Civil MDC

Report on Early-Age Cracking, Causes, Measurement, and Mitigation 2

Report on Early-Age Cracking, Causes, Measurement, and Mitigation


ACI Committee 231 defines “early age” as the period afterfinal setting, during which properties are changing rapidly.For a typical Type I portland-cement concrete moist cured atroom temperature, this period is approximately 7 days. Thisdocument, however, includes discussions of early-ageeffects beyond 7 days.

It is important to understand howconcrete properties change with time during early ages andhow different properties are interrelated, which may not bethe same as for mature concrete. It is also important tounderstand how these early-age changes influence theproperties of concrete at later ages. The temperature historyat early ages has a strong effect on whether concrete maydevelop its potential strength.

Poor early-age curing has beendemonstrated to detrimentally affect the strength, service-ability, and durability.Concrete structures change volume due to the thermal- andmoisture-related changes. This may be detrimental becausesubstantial stresses may develop when the concrete isrestrained from moving freely.

This is particularly importantat early ages while the concrete has a low tensile strength. Therefore, the assessment and control of early-age crackingshould be based on several factors, such as age-dependent material properties, thermal- and moisture-related stressesand strains, material viscoelastic behavior, restraints, and environmental exposure.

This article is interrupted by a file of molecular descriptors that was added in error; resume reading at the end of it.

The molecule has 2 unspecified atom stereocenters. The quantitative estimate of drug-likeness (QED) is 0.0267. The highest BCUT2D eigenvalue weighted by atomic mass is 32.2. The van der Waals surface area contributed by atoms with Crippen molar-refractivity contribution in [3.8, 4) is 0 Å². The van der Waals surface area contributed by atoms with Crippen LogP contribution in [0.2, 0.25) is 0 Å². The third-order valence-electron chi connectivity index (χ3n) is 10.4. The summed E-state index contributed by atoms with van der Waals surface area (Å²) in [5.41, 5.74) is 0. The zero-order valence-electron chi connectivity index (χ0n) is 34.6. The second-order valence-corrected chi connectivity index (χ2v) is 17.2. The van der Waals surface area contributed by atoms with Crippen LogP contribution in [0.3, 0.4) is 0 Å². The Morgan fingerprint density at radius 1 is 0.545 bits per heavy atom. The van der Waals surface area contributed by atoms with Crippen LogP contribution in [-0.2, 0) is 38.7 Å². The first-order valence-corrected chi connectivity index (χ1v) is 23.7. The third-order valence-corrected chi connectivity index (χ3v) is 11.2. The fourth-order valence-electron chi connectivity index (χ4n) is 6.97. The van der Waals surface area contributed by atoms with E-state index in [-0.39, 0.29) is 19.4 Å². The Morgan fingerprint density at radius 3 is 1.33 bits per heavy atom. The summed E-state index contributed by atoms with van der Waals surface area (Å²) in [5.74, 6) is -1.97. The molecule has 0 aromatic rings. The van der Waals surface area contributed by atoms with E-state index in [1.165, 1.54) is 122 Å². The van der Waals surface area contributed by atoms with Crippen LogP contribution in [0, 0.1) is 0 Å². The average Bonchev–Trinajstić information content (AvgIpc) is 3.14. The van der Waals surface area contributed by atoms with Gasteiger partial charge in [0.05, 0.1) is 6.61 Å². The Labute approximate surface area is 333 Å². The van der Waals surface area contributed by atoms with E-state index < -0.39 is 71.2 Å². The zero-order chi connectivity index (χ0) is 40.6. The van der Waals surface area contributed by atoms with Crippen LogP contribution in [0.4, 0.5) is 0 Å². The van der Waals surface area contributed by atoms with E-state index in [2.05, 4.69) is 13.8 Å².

Temperature control in concrete during the early stages of hydration is essential for achieving early strength as well as ultimate strength and to eliminate or minimize uncontrolled cracking due to excessive mean peak temperature rise and thermal gradients (ACI 207.1R and 207.2R). Of particular importance in determining the risk of early-age cracking of any concrete member is an assessment of the magnitude of the stresses generated in the concrete as a result of restraint to thermally induced movement.

In general, there are two types of restraint: external and internal. External restraints are caused by support conditions, contact with adjacent sections, applied load, reinforcement, and base friction in the case of concrete slabs-on-ground. Internal restraint is a manifestation of the residual stresses that develop as a result of nonlinear thermal and moisture gradients within a cross section.

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